Disclaimer: This post contains affiliate links to handpicked partners, including tours, gear and booking sites. If you click through or buy something via one of them, I may receive a small commission. This is at no extra cost to you and allows this site to keep running.
Rabbit Island Cambodia is a beautiful, compact island tucked away from the mainland town of Kep. The short and scenic boat ride from the town’s main port takes you to a different world where people are content to do nothing except relax in a hidden corner of the country.
By day, Rabbit Island (Kaoh Tunsay) is a peaceful and serene beach island scattered with Cambodian-style wooden huts, hammocks swinging from palm trees, and a sparse scattering of sun loungers. At night, the coast is lined with a scattering of quiet bars and food shacks, and when the generator goes out after 10 pm, the sea is illuminated with plankton as naked people swim in their glow.
I spent three glorious days on this palm tree coastline and jungle filled island. Venture beyond the experience of the day-trippers if you have the chance.
How to Get to Rabbit Island
Boats leave from Kep’s main port, and a return ticket costs $20. The journey takes 20-minutes on a motorised wooden boat; the calming waters slowly edging you towards a paradise.
Keep your return ticket, from which you can leave the island at any point. Locals will be able to inform you on boat arrival and pick-up times to get back to the mainland.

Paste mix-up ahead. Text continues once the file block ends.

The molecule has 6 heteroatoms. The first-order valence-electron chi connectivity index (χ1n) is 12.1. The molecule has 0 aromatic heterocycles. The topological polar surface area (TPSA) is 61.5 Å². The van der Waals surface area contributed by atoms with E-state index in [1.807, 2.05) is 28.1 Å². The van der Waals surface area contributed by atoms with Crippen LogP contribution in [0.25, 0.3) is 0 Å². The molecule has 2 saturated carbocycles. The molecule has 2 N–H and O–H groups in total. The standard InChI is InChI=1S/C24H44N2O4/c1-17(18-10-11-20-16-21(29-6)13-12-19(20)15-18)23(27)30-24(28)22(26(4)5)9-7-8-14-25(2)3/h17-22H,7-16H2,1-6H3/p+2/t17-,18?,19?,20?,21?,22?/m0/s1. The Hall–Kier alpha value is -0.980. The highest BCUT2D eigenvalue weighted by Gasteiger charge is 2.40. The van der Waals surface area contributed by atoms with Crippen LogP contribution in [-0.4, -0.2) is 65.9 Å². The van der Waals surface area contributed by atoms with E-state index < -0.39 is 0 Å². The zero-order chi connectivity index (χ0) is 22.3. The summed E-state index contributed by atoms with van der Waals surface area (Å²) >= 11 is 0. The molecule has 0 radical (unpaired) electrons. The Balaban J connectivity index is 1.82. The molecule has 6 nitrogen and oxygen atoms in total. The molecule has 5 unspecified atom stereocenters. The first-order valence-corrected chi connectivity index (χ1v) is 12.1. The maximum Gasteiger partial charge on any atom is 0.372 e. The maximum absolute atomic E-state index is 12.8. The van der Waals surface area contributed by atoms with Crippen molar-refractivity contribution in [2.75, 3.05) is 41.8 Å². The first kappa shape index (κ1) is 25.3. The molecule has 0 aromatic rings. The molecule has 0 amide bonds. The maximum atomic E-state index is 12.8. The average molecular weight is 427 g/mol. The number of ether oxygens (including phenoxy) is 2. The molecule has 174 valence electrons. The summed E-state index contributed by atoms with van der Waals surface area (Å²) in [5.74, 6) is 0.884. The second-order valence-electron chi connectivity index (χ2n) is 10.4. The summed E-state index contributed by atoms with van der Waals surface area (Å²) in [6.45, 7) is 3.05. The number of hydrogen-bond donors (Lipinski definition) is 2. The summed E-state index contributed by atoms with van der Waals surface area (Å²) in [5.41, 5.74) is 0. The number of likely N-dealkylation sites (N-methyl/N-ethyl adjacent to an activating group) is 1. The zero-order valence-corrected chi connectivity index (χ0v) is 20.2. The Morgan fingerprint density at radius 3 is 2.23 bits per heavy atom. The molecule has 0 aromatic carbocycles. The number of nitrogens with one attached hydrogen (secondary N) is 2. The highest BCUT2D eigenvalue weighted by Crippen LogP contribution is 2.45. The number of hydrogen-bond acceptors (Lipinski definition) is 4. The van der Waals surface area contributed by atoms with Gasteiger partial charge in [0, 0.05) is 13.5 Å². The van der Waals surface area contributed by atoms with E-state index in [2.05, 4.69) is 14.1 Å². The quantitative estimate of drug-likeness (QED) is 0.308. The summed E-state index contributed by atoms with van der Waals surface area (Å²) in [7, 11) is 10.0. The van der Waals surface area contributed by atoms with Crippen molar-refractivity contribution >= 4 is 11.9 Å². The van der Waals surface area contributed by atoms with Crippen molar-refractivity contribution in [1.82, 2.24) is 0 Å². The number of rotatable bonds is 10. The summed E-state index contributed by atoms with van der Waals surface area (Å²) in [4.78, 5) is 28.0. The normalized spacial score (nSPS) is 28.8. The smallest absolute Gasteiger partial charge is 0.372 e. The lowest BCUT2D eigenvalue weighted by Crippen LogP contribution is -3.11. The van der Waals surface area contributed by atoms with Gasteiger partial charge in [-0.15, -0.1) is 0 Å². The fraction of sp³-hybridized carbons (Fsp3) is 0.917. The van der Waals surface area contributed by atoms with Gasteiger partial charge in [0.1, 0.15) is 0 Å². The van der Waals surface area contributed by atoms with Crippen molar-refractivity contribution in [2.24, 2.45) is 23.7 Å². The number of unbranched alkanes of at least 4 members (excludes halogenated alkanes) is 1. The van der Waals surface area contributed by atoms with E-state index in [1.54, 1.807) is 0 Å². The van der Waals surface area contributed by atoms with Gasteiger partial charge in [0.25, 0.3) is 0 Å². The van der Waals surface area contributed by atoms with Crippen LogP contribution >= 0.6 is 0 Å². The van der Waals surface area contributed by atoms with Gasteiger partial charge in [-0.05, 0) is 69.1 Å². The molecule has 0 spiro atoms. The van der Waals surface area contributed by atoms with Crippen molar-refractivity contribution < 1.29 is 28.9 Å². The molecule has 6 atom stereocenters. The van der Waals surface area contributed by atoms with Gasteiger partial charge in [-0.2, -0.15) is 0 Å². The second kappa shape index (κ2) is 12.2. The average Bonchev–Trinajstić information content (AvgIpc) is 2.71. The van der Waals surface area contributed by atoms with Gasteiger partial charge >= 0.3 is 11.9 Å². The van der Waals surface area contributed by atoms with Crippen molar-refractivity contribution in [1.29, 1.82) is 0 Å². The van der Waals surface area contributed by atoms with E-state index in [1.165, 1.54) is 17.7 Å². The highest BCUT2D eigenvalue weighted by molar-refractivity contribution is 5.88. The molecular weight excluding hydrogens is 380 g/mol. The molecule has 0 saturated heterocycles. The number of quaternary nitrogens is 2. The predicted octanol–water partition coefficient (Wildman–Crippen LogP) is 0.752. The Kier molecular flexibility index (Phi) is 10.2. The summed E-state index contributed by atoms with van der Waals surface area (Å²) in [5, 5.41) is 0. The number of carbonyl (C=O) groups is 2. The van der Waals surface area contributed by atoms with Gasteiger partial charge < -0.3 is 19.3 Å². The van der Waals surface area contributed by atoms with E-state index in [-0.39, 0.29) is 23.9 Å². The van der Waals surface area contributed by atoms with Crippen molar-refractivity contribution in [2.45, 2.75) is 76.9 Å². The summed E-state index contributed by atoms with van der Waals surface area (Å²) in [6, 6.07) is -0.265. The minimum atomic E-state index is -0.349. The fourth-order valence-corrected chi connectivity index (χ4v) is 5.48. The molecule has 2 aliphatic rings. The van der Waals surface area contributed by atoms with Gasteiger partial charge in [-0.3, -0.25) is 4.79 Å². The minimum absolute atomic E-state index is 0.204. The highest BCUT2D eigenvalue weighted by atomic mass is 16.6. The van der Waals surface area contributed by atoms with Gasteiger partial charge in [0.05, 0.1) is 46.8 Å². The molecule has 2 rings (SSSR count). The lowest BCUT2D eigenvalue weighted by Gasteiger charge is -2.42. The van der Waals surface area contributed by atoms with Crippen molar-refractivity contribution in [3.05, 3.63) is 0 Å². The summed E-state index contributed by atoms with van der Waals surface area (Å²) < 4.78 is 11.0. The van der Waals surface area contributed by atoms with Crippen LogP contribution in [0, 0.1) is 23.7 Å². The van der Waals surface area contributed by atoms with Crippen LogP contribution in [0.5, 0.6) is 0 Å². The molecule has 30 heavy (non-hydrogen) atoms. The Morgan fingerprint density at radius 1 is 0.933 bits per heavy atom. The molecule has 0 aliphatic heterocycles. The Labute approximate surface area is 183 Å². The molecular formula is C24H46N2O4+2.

The Rabbit Island Trekking Trail
Going to Rabbit Island isn’t just about lounging on the beach, although it is the best place to switch off completely. The coastline moves from sandy to rocky and rugged as you reach its rounded edges, where you can spend hours bathing in tranquillity to the sound of the sea, and limited boat arrivals.
However, the island also has an adventurous side. But to see it you have to join the trekking trail that runs around the island’s perimeter. Taking a long walk on the wild side of Rabbit Island makes a nice change to the sparsely populated scenic hangout, which can become a little repetitive.
Finding the Walking Trail
At first, we couldn’t find the trail we needed – we were told “it is on the right side of the island if you are facing out to sea” and we heard through word of mouth that if you started on the path that was on the left side of the island, it is hard to find your way back. Locals cover part of the track on the opposite side of the island. This tactic is to force you to use their boats to get back.
However, we met a couple who had been living on Rabbit Island for three weeks and who had taken it upon themselves to trek around the island every few days. They knew the way, including the covered path. Once on the island, ask around. You will meet people who have already undertaken the trek and can pass relevant information along.
The path doesn’t start at the very end of the right side of the island, marked by a lot of rocks which you would have to climb. It begins behind a set of guesthouse huts a few metres before there.